While in Little Rock, Arkansas we did a lot of exploring, and enjoyed checking out the Arkansas River. One of the cool things we saw was the Junction Bridge near the Clinton Presidential Library. Originally built as a railroad bridge in 1884, Junction Bridge was then rebuilt in the 1970’s and was eventually converted into a pedestrian bridge in 2008. It is a life-span bridge crossing the Arkansas River and ties together the towns of Little Rock and North Little Rock.
This $5.8 million rehab project resulted in the 360-foot lift span being permanently fixed at thirty-eight feet above the river, with access provided by stairs or a glass-enclosed elevator. About eighty percent of the project was supplied by federal funds, with Little Rock, North Little Rock, and Pulaski County providing the remainder, as well as ongoing maintenance funding. The Junction Bridge was dedicated for its new use on May 17, 2008, and serves as an important link in the Arkansas River Trail system.
Today Junction Bridge is part of the Arkansas River Trail, and connects the popular River Market with the Argenta Historic District, ALLTEL Arena, and Dickey-Stephens Park. The bridge also completes a loop on the Arkansas River Trail formed by trails on the north and south sides of the river and the pedestrian-friendly Big Dam Bridge located seven miles to the west.
Since it’s completion in 2008, Junction Bridge has won a couple of awards! The Pedestrian Conversion Project was awarded the 08 Best Transportation Project and was also awarded the 08 Merit for Public Design.
One of the best parts of visiting the Junction Bridge is the fact that is part of Riverfront Park. This is such a cool park and definitely worth visiting. There are great views of the bridge and lots of places to take photos, including the silly one above.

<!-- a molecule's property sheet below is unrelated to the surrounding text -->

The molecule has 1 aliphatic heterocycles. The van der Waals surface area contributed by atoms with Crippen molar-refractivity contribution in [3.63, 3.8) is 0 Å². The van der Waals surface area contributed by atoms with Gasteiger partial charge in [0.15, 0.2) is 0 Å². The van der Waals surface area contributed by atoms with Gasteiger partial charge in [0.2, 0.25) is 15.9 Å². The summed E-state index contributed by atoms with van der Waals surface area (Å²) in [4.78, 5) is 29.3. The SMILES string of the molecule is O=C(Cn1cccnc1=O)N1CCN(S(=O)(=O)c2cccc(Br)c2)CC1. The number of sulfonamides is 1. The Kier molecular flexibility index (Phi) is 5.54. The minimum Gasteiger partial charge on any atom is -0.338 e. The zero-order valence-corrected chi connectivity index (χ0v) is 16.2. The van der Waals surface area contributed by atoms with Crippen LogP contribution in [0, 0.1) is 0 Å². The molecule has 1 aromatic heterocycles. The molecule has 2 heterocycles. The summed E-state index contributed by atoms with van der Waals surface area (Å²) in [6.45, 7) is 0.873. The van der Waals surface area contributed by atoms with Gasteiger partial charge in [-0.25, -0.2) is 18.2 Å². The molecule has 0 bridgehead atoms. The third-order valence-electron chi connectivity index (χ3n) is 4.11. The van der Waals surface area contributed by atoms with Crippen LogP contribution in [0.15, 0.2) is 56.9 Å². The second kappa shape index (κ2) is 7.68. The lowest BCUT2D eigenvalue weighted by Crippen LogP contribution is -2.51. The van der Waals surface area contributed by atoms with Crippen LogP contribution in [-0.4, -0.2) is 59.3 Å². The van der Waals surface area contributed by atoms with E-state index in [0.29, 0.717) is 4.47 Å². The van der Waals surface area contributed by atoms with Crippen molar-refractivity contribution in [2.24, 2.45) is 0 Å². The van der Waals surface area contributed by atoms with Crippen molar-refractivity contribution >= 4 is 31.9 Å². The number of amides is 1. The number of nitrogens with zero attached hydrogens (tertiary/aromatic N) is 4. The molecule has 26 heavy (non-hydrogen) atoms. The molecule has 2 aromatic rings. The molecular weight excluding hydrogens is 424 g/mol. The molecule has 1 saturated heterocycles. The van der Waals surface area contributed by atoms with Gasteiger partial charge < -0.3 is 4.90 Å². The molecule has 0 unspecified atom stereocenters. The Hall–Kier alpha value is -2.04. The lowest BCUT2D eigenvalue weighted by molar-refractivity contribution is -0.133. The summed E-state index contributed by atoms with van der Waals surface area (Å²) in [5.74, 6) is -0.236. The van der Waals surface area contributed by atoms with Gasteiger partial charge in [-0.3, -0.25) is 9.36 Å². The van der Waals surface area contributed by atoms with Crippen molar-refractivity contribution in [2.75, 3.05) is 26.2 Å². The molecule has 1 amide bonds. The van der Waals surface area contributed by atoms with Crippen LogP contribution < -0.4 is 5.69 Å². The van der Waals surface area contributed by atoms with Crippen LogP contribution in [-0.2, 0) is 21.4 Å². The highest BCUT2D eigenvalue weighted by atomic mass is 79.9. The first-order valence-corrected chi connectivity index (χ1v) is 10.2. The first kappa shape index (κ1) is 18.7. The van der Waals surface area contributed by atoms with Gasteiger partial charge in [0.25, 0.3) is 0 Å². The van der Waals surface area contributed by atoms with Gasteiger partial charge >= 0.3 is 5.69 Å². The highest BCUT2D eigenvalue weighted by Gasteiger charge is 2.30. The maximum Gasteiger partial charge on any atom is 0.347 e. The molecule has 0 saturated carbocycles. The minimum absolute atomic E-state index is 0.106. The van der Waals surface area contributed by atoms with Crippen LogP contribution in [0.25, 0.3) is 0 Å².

Besides the great view of the bridge, you will also find that the history pavilion of the park takes you on a trip back in time. It is also home to an Indian Head statue which was carved by Peter Toth in 1975. This statue was one of approximately sixty Native American likenesses that he carved in all 50 states. The statue represents a tribute to Native Americans.
Riverfront Park is also home to more than 100 works of art across its 30+ acre campus. The highest density is found in the Vogel Schwartz Sculpture Garden. Sadly we didn’t have much time to check out the art sculptures, but did have a wonderful time walking around, reading some plaques, and watching the kids run around. Even our doggie seemed to have fun being out in the open air.
200 Ottenheimer Plaza Little Rock, AR 72201
I-30 exit 141A, immediately south of river. Bear right, following signs for 2nd St. After two blocks turn right onto Rock St., then drive two blocks to Ottenheimer Plaza and Riverfront Park. You’ll see the bridge and parking to the left.
From the south
I-30 exit 141A. Follow signs for Clinton Ave. The ramp merges onto 2nd St., which quickly dead-ends. Turn left, then left again onto Clinton Ave. Drive 4 blocks. Turn right onto Rock St., then drive two blocks to Ottenheimer Plaza and Riverfront Park. Bridge and parking on left.
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